In order to increase your ability to do this and to achieve even more complete relaxation I want you to learn to tense and relax each part of your body by starting with your toes and moving right up to your head. Doing this will enable you to achieve complete physical relaxation. While you do the physical exercises concentrate on your internal feeling of relaxation and mental calmness. Let’s start with your toes. Curl them up and stretch your foot. First your right and then your left. Then tense the muscles in your legs, your calves and thighs. Now tense your buttocks and your stomach. As the tension moves up through the body into your chest take a deep breath and hold it just as you did before. Now feel the tension moving into your shoulder blades, up into your neck and into your face. Feel the tension by clenching your teeth, screwing up your eyes, and frowning to bring the tension right up through your forehead to the top of your head. Now hold this state of tension for as long as you can, and as I count to 3 let the tension go all at once. One, two, three. Release and breathe out slowly. As you do so feel your muscles begin to relax. As you breathe slowly and evenly you will feel more relaxed. Your body will begin to feel heavy but relaxed, and you will feel pleasantly calm and warm, rather as though you have just woken naturally from a relaxing sleep. You will feel physically rested but mentally aware. While you are feeling relaxed in this way think of a situation in which you are feeling completely at ease with no tension, worries or anxieties. Perhaps you can imagine that you are floating effortlessly down a beautiful stretch of river, lying in a comfortable boat on a beautiful, sunny day. You are at peace with yourself and the world while you are doing this. Imagine yourself in this or some other similar situation. Concentrate on your gentle breathing while you do this, and check that all your muscles are still relaxed. You will notice that while you’re in this relaxed state your mind becomes clearer and clearer. You are able to deal easily with your thoughts as they come and go, and to focus your mind clearly.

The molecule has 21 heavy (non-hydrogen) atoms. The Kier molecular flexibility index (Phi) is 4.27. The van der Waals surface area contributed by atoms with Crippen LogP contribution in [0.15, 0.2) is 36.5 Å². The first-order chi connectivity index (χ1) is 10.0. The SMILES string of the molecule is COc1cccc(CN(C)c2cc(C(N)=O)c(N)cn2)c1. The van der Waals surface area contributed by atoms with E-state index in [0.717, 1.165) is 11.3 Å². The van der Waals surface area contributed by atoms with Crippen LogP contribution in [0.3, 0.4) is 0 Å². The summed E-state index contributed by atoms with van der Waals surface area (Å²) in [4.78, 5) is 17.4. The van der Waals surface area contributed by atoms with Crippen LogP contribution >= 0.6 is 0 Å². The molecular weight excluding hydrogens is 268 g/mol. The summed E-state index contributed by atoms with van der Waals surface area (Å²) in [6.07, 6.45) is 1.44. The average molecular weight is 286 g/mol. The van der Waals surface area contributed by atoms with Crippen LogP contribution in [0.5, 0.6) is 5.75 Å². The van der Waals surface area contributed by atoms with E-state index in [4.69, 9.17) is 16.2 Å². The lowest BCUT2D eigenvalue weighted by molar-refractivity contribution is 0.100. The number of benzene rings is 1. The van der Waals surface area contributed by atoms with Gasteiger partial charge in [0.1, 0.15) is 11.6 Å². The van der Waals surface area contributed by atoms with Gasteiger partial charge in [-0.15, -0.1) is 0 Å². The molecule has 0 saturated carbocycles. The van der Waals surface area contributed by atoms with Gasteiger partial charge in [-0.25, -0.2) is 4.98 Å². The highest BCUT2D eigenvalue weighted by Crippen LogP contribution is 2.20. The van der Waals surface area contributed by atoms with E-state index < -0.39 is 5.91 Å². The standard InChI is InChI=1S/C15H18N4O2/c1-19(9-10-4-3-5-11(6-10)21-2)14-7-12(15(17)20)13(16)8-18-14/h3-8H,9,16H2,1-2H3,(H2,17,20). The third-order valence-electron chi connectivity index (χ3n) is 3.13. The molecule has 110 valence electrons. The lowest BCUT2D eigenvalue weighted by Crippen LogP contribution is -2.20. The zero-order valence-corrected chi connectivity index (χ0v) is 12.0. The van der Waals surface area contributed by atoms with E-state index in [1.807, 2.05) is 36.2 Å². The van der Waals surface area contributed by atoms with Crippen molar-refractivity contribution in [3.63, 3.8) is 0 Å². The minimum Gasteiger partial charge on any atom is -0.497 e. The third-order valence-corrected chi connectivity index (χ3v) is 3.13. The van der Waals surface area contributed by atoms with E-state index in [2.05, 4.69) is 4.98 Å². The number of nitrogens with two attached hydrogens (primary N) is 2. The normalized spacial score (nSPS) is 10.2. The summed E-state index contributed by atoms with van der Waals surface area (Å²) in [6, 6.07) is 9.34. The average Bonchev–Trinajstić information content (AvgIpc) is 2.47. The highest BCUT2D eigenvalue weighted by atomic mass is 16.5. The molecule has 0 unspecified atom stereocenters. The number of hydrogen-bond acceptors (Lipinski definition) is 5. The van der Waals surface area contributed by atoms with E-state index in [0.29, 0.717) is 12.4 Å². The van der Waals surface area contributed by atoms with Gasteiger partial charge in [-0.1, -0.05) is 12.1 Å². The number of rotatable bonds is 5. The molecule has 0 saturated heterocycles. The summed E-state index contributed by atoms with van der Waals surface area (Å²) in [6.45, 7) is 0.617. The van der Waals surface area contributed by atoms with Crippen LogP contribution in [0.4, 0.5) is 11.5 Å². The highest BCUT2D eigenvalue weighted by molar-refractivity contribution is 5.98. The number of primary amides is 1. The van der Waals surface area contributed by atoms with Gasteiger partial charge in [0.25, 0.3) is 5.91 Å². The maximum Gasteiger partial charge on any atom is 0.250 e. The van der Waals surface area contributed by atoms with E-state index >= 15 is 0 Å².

As you become more skilled in training yourself to relax at will you will learn that for you tension begins to build up in particular places. It maybe your shoulders or your hands. Try to become aware of these places as you will be able to check the tension in these parts of your body frequently. It will enable you to have an early warning system that tension and anxiety are building up, and that you need to take steps to relax. You will find that you can use this technique to stop little annoyances building up during the day, so that you do not end up feeling stressed and over-tired with a crushing headache.